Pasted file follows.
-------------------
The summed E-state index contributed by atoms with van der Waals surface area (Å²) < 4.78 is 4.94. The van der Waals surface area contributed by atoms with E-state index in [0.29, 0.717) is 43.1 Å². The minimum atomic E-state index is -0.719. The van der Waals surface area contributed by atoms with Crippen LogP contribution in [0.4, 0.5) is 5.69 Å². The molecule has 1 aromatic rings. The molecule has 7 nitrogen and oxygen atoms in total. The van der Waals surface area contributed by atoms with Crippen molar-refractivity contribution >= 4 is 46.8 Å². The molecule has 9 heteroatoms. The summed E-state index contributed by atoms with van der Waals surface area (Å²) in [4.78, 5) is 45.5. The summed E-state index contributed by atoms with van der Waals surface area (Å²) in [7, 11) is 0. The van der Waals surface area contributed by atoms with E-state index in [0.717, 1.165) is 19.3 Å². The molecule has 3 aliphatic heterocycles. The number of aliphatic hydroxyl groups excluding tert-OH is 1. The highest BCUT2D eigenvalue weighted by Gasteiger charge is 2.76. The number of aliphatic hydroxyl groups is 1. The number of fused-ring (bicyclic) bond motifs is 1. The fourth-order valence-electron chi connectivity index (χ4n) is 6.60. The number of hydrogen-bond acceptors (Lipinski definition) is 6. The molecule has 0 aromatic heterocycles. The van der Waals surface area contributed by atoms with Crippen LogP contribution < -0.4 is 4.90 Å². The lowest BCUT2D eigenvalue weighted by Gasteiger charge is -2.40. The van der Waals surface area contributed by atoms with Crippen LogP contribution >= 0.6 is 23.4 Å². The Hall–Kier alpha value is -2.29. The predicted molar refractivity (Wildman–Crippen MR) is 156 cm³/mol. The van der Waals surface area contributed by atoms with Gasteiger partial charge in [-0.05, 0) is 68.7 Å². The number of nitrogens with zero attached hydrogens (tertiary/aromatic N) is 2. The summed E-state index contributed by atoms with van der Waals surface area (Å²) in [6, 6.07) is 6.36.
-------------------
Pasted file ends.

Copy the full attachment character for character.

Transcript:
The summed E-state index contributed by atoms with van der Waals surface area (Å²) < 4.78 is 4.94. The van der Waals surface area contributed by atoms with E-state index in [0.29, 0.717) is 43.1 Å². The minimum atomic E-state index is -0.719. The van der Waals surface area contributed by atoms with Crippen LogP contribution in [0.4, 0.5) is 5.69 Å². The molecule has 1 aromatic rings. The molecule has 7 nitrogen and oxygen atoms in total. The van der Waals surface area contributed by atoms with Crippen molar-refractivity contribution >= 4 is 46.8 Å². The molecule has 9 heteroatoms. The summed E-state index contributed by atoms with van der Waals surface area (Å²) in [4.78, 5) is 45.5. The summed E-state index contributed by atoms with van der Waals surface area (Å²) in [7, 11) is 0. The van der Waals surface area contributed by atoms with E-state index in [0.717, 1.165) is 19.3 Å². The molecule has 3 aliphatic heterocycles. The number of aliphatic hydroxyl groups excluding tert-OH is 1. The highest BCUT2D eigenvalue weighted by Gasteiger charge is 2.76. The number of aliphatic hydroxyl groups is 1. The number of fused-ring (bicyclic) bond motifs is 1. The fourth-order valence-electron chi connectivity index (χ4n) is 6.60. The number of hydrogen-bond acceptors (Lipinski definition) is 6. The molecule has 0 aromatic heterocycles. The van der Waals surface area contributed by atoms with Crippen LogP contribution < -0.4 is 4.90 Å². The lowest BCUT2D eigenvalue weighted by Gasteiger charge is -2.40. The van der Waals surface area contributed by atoms with Crippen LogP contribution >= 0.6 is 23.4 Å². The Hall–Kier alpha value is -2.29. The predicted molar refractivity (Wildman–Crippen MR) is 156 cm³/mol. The van der Waals surface area contributed by atoms with Gasteiger partial charge in [-0.05, 0) is 68.7 Å². The number of nitrogens with zero attached hydrogens (tertiary/aromatic N) is 2. The summed E-state index contributed by atoms with van der Waals surface area (Å²) in [6, 6.07) is 6.36.